Happy Billion, Facebook! Now About That 'Chair' Ad ...

Look to Google's Chrome Films to Show the Human Side of Technology

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Congratulations is definitely in order for Facebook this week as they surpassed one billion users and moved up Interbrand's Best Global Brands list. However, the recent brand spot released to coincide with the milestone feels a bit forced, to say the least.

The spot, which I'm dubbing "Chairs Remind Us We're Not Alone," fails to illustrate brand purpose while trying too hard to make an emotional connection. Developing emotional connectivity between brands and consumers is a visceral process, not a directional one. Emotional connections deliver on a relevant and purposeful story and cannot be scripted nor delivered with confusing marketing metaphors.

We know emotional connections stem from a marriage of people and purpose. Brands rely upon people believing in a brand's purpose and, from that belief, comes not only connectivity and affinity, but also advocacy. Facebook's unique purpose is built on their global success of connecting people via experiences and ideas. This brand is changing the world and we, as users of the platform, already know this as we live it.

Facebook is more than chairs, it's more than basketball games, it's more than laughs and stories. Facebook is our emotional gateway to other people. Emotional stories are not created in a lab or created in a conference room. Creating an ad for Facebook needs to tap into what we do as people. The brand story needs to bridge the divide from offline to online through contextual experiences.

Facebook | The Things That Connect Us from Facebook on Vimeo.

Google's Chrome films are excellent at bridging this divide. But while Chrome can focus on that one true experience many of us can relate to, Facebook is built on multiple experiences, connections and ideas. Illustrating this unique truth is where the brand belief comes in—not necessarily because it's emotional, but because it's honest and relevant to the individual experiences of users.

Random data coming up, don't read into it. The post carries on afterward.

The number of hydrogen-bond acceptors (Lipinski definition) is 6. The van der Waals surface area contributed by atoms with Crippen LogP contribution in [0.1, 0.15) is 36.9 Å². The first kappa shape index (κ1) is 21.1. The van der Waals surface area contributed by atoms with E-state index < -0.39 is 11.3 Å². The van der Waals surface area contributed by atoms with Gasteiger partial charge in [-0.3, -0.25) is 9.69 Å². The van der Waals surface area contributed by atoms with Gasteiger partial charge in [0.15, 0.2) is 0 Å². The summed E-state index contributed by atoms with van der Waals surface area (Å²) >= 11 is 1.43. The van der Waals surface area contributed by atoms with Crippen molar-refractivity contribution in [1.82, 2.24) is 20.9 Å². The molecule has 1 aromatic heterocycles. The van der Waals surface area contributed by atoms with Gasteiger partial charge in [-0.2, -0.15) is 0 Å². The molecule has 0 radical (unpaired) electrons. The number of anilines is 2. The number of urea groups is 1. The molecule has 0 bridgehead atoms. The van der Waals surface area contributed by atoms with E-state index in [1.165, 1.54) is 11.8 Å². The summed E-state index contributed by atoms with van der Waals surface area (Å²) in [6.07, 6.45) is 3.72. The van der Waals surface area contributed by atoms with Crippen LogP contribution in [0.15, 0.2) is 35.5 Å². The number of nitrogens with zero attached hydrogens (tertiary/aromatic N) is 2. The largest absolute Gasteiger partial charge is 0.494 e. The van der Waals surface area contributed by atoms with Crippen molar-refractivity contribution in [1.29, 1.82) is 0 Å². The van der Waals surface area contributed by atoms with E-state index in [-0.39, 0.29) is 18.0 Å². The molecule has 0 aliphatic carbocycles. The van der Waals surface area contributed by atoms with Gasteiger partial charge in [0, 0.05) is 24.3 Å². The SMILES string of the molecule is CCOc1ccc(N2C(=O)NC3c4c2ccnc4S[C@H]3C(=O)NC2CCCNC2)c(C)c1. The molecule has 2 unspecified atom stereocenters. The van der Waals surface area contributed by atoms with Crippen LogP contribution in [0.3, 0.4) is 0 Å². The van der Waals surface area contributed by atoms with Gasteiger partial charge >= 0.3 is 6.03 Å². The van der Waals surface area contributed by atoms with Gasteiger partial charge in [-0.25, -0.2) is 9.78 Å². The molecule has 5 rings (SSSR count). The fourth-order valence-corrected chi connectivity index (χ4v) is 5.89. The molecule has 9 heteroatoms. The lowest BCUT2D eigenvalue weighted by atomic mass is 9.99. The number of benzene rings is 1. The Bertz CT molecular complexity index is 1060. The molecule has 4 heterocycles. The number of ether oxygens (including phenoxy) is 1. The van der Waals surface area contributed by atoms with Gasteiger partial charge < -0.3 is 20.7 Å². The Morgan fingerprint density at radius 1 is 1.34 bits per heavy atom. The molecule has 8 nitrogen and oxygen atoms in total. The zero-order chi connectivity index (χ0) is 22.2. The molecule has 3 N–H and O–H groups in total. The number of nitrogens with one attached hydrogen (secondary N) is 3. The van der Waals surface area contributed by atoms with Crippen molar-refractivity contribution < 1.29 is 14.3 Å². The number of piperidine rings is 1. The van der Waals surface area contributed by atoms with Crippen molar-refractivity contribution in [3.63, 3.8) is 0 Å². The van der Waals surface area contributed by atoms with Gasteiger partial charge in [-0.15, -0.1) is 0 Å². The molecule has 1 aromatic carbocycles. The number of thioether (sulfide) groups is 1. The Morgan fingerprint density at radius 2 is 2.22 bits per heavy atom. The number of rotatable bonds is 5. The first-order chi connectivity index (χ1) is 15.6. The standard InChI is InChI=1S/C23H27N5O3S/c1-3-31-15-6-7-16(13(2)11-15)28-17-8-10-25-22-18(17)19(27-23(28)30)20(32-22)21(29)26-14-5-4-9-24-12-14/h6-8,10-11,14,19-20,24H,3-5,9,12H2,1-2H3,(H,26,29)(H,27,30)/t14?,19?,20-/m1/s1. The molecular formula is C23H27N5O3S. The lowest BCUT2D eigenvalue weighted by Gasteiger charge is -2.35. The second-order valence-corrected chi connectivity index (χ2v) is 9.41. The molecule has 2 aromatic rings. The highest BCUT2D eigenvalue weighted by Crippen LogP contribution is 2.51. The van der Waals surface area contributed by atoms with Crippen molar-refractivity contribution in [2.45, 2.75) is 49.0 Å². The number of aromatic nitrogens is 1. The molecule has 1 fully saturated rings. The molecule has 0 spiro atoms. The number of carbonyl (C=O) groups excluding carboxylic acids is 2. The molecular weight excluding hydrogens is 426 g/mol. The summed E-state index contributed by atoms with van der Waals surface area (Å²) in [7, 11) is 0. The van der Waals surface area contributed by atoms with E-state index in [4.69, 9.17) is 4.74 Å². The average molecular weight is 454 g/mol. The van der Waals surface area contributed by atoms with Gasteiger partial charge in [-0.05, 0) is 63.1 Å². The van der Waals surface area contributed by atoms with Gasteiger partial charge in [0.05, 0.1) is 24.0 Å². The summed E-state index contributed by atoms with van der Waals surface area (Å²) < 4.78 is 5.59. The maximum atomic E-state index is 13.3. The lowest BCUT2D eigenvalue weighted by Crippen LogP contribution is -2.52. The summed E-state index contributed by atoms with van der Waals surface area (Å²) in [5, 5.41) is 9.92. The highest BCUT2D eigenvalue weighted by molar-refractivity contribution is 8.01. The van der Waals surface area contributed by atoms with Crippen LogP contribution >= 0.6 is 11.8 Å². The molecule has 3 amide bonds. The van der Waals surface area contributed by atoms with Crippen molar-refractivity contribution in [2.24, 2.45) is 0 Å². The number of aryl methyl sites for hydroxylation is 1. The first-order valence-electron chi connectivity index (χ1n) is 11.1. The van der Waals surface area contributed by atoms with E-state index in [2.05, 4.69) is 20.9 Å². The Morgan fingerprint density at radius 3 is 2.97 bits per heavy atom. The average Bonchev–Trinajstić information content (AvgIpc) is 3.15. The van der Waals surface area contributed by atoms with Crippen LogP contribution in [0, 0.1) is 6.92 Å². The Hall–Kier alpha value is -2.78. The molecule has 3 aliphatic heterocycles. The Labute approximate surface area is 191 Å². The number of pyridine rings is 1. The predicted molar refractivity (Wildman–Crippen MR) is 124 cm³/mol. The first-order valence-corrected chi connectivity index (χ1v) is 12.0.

Facebook had a unique opportunity to leverage the connectivity and human experience the no other brand has ever attained — more than a billion voices and a billion experiences worldwide. It could have told the story of a brand that has purpose already intertwined in world culture. It could have asked the billion voices to tell their story of Facebook and their experiences within Facebook.

Marketers and advertisers need to remember that people know when they are being force-fed marketing prose. Let's take a cue from our clients and connect with people, let's make experiences relevant, let's tell stories that are built on truth and connections. Let's put the social back into social media.

Leif Fescenmeyer recently joined Leo Burnett as a digital strategy manager on Samsung. Previously, Leif worked at Critical Mass as a social planner where he created and managed global social media and integrated digital marketing strategies for global clients such P&G Sebastian and P&G Nioxin.
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